I had a childhood obsession with pencil erasers.
I don't use the word "obsession" lightly. Every time I saw an eraser my eyes filled with love, longing, and OMG I HAVE TO HAVE THAT OR I’M NOT GONNA MAKE IT.
I loved the standard pink brick erasers. Erasers shaped like strawberries and soccer balls. Lisa Frank erasers. Pencil cap erasers. Erasers encased in a plastic sheath and it had the side push-up thingy that clicked. (Go with it.) I was stunned when I first saw soft sketching erasers that you could mold into the perfect size for your erasing needs. My most prized eraser was given to me by a friend. It was a plastic tube that had five miniature erasers inside, but only one eraser was exposed for use at a time. You would take off the top eraser, push it through the bottom of the tube, and then the next eraser in the tube would emerge. Sometime after my friend gave me this awesome eraser tube I bought another one just like it...and then refused to use it. I would only hold it, smell the plastic and rubber, and inhale true happiness.
Me? Obsessed? I told you.
My erasers were sacred. To give another person one of my erasers was like awarding a Medal of Honor. It was a recognition proving the depth of my respect and love for the recipient of said eraser.
The day came when I felt the need to give away one of my beloved erasers. Her name was Esta, and she was my first kindergarten friend. Read: She earned the privileged title of "Best Friend." I loved my Esta like a sister and she deserved an eraser.
I had the eraser picked out. I wanted her to have it and know what it meant for me to give it to her. I wanted her to love the eraser the way I loved it.
The moment came. I fished the eraser out of my pocket. It was blue and glittery. It was time.
I said, "Esta, here, you can have this if you want it..."
Her response? Esta said, "Oh, I don't need that. I don't make a lot of mistakes."
To say I was stunned is to say J.K. Rowling has an “ok” imagination.
But...but...my erasers. I loved them. And...she doesn’t make mistakes?! Does this mean I make a lot of mistakes?!
Is my obsession with erasers a metaphor for my life?
Upon reflection, I think the off-comment my 5 year old best friend made has more truth than she or I could have ever realized. Like my boxful of pencil erasers would suggest – I am constantly worried I’m going to mistakes.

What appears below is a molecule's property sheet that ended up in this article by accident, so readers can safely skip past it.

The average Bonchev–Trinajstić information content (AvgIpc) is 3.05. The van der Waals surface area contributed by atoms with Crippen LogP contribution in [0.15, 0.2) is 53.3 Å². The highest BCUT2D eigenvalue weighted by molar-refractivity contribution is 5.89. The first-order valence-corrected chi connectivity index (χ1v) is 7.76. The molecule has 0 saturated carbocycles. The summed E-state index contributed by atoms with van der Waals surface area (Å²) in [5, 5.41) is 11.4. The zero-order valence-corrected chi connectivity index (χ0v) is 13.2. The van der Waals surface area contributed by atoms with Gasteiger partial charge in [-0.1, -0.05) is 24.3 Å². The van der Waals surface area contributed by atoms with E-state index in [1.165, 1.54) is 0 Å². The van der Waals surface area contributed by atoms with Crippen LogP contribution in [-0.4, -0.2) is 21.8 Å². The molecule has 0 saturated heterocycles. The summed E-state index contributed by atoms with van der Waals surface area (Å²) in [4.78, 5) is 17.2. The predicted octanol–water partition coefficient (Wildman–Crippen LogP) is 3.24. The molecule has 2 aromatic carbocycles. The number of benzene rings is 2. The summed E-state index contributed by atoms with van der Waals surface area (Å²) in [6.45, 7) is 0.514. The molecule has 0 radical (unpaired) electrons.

I am guilty of worrying that I’m doing things “wrong.” Was I a complete fool to move across the country? Am I an idiot for turning my back on my chemistry degree to pursue a writing career? Am I making mistake after mistake? If I am making all of these mistakes – is there an eraser big enough to pretend like they never happened?
Then I go through my line of questioning: What’s the worst that can happen? I fall on my face? I move somewhere else? I find a different career? I run out of money? I have to redirect my life?
Then comes the doubt part. Maybe I should live in the Midwest forever? Maybe I should pour things into test tubes all day? Maybe I should ignore the hundreds of stories and characters in my head?
Then comes the “But what about me?” part. Should I really live "safely" instead of happily? Should I live wondering about what could have been?
Then comes the part when I realize all of my “worst case scenarios” are not death sentences. They don’t mark “the end of the world.” It’s just life. Some things work out, some things don’t.
Then comes the part when I convince myself: Mistakes are a necessary risk associated with being human.
We all make mistakes. Some even have regret and remorse. Mistakes help us discover the most about ourselves. Mistakes test our perseverance. Mistakes gauge our ability to assess, regroup, and move-on.
It’s not about taking an eraser and pretending like nothing happened. Life should be about taking chances in pursuit of the life you want, stumbling, and then getting back up.
I no longer feel the need to hoard erasers. I also recognize Esta's comment was one of those things kids say before they realize what feelings are. (Ugh, still bitchy though, right?!) I have my perspective. I have indeed made mistakes and I continue to learn and grow from them everyday.
There's one thing I know for sure - you can’t learn from the mistakes you never make.